If proof were needed that carton converters in Turkey are a match for the best that Europe can provide, recent years of the ProCarton/ECMA Awards act as evidence. With three finalists and one winner since 2009, the Turkish industry is now seen at the leading edge of technology and knowhow. Family owned and managed PrintPark Design, Print & Packaging, is one of those companies carrying the flag, and was the first Turkish carton converter to win a prestigious ProCarton/ECMA Award in 2009 in the ‘Beauty & Cosmetic’ category. Its Gabrini Make-Up Kit Box was not the first ‘double-slider’ carton, but the Judges felt the easy opening and display of the make up, allied to the presence of a mirror in the top drawer, made it ideal for purpose. It also combined a quality finish with spot varnishing that gave the print a sparkle to make it eye-catching. Now in second generation management, with Ferit Dansik, son of founding father Mehmet, in charge, assisted by brothers Turan and Turgay, the company has grown from a small 50 square metre unit in 1974 to its present 9,000 square metre facility that employs 85 and delivered sales of €6.4 million last year. The plant focuses on highend, high value luxury cartons for the cosmetic (perfume and beauty) market, with growing business in premium confectionary and liquor. “We have invested €9 million since 2005 to bring our plant up to this level, which will provide us with the capacity to boost export sales from around 25 per cent currently to 50 per cent by 2015. We have a very low board cost to sales value here because of the added value techniques we use, and see ourselves as something of a boutique company with a strong focus on customer service,” he commented. Part of the company’s success has been careful selection of technology and the ability to keep all production in-house. So, self-sufficient in pre-press, and with fiveand six-colour B1 and B2 size Komori ofset presses, PrintPark needed to process its printed cartons effectively to avoid a bottleneck on the production floor. It has Bobst Speria, IMG Brausse and Alpha Luna die cutters, an SBL litho laminator and Heiber & Schroeder window patcher and turned to Duran Machinery for folder gluer technology, which, according to Dansik, was a straightforward investment decision. “No other manufacturer comes close on specification, performance and value. In particular, they are the best at finding solutions for special or difficult carton styles, and will adapt and update their machines to meet changing demand,” he said. PrintPark has three of Duran’s Omega Allpro folder gluers, a 55, a 70, and a 110, which he says, “will glue anything including PVC and PET.” Claiming that the company’s minimum quantity is one carton, Dansik says he is quite prepared to turn down volume work to keep capacity open for regular customers who work on short lead times, sometimes of only three days. “In practice, we tend to work on runs of 1000 sheets and upwards and are geared-up to handle short run work at short notice – it’s all part of being reactive to today’s changing market conditions,” he explained. Looking ahead, Ferit Dansik says that the company is planning to invest in another B1 press in six-colour and coater configuration, but that it is unlikely to stay with its current supplier. “Our Komoris have performed very well, but we feel the need to add the versatility that one of the European manufacturers has to offer,” he concluded.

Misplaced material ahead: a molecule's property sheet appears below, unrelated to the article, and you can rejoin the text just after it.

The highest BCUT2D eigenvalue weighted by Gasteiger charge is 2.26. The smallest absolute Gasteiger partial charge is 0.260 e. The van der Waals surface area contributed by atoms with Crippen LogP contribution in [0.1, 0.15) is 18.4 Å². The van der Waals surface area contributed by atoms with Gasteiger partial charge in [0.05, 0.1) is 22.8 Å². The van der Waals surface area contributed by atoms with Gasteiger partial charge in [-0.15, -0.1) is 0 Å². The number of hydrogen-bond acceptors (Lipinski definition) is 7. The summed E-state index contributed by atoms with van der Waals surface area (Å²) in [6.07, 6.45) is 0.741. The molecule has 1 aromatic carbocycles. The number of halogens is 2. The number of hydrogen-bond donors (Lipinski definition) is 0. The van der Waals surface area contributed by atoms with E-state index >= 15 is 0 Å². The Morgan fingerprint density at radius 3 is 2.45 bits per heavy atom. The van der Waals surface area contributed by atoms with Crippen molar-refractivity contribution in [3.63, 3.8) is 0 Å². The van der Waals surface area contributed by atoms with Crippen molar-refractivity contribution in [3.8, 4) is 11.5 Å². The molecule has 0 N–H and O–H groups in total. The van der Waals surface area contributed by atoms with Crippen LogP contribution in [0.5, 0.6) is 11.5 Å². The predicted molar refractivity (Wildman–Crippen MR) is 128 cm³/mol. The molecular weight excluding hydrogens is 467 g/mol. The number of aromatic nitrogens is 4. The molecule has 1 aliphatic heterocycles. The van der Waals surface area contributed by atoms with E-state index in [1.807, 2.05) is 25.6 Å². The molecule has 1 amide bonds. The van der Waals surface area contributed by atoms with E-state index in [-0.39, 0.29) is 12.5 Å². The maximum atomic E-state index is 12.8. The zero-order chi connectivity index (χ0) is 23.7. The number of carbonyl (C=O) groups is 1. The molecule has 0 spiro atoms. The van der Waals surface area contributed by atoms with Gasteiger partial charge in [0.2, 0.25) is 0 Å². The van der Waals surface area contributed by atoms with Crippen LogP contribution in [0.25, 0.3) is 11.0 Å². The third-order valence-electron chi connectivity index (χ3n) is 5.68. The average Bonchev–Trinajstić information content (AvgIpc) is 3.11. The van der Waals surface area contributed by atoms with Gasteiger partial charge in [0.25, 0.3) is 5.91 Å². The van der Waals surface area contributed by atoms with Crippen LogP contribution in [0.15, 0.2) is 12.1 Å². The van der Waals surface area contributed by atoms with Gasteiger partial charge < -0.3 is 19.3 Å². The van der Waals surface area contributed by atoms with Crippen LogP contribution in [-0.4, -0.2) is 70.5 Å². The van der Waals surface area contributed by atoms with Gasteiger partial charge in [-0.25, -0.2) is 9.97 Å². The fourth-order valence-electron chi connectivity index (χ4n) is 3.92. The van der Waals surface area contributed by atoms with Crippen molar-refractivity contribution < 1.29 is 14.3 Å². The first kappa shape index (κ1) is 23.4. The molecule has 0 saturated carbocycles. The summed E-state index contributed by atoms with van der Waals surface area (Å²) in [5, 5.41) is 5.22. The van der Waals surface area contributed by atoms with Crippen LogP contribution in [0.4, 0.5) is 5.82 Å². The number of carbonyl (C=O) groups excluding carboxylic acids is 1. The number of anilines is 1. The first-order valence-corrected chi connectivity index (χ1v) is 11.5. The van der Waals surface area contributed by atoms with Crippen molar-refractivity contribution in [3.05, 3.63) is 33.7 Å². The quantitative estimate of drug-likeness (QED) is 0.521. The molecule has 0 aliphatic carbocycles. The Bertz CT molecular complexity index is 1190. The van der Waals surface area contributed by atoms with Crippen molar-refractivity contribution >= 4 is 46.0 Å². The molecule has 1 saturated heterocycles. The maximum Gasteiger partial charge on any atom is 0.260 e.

Omaks Printing & Packaging, along with sister company and corrugated box producer Verpak Ambalaj, generated a turnover of €20 million in 2012. Founded in the early 1990s by Burhan Ozdemir, the business enjoyed dramatic growth after its move in 2009 to new premises at Beylikduzu, on the outskirts of Istanbul. Carton printing is carried out on two manroland presses, a modernised 605 and a more recent 706, both fitted with inline coaters and, according to Omaks, both arehighly productive machines with the 706 printing 20 million sheets last year. Diecutting is handled on medium format Bobst and Heidelberg Dymatrix machines, while other finishing techniques includes window patching, hot foiling, laminating and folding and gluing. For folding and gluing Omaks has always used Duran Machinery technology and at present has three of its Omega branded machines an Allpro 55, an Allpro 90, and a new High Line 110. Speaking for Omaks, Sales Manager, Alparslan Kaleli commented, “We chose the first Omega for the quality of its engineering, which brings inherent reliability to the machine. The Level of after sales support we have received from Duran made the decision to add two more Omegas quite straightforward.” He said that over the years the two companies have developed a close working relationship based on mutual respect, and this has helped both to grow their respective businesses. One look at its portfolio of work is enough to raise Omaks above the level of carton converter into the realms of innovative cartonboard technologist. With leading retail groups like M&S and Tesco to satisfy, Kaleli knew that the ‘me too’ approach would not win business. “We participated at the Emballage Expo in Paris and Interpack in Düsseldorf to assess the market and see how we could differentiate ourselves from the mainstream competition and quickly realised that creativity was the way forward,” he explained. Today the company prides itself on being Turkey’s only carton supplier to meet, and in some cases exceed, the high quality standards that are the norm in Western Europe, and is anticipating that 2013 will see formal international accreditation for this. “Our current phase of investment is all about consolidating the quality of our output. We are well equipped to meet the key international criteria and are investing heavily in staff training to ensure we can maintain the ISO 12467-2 standard required,” he added. Like most packaging printers, Omaks is experiencing a decline in run lengths, and Kaleli says that 10,000 sheets of five or sixcolours plus coating is now a typical job for the company. A new offset press with full UV capability and a new die-cutter are on the shopping list for late 2013 or early 2014 as the company looks to achieve its growth target of 50 per cent by 2016.
If Turkey really is the unknown neighbour on Europe’s south east frontier, it is one that needs to be taken seriously by both carton converters and carton buyers. From the evidence I have seen, the Turkish market is buoyant, well-equipped and hungry to do business outside of its own borders. For those involved in the industry, this should make the upcoming ECMA Annual Congress in Dubrovnik an ideal occasion for both parties to explore mutually valuable business opportunities.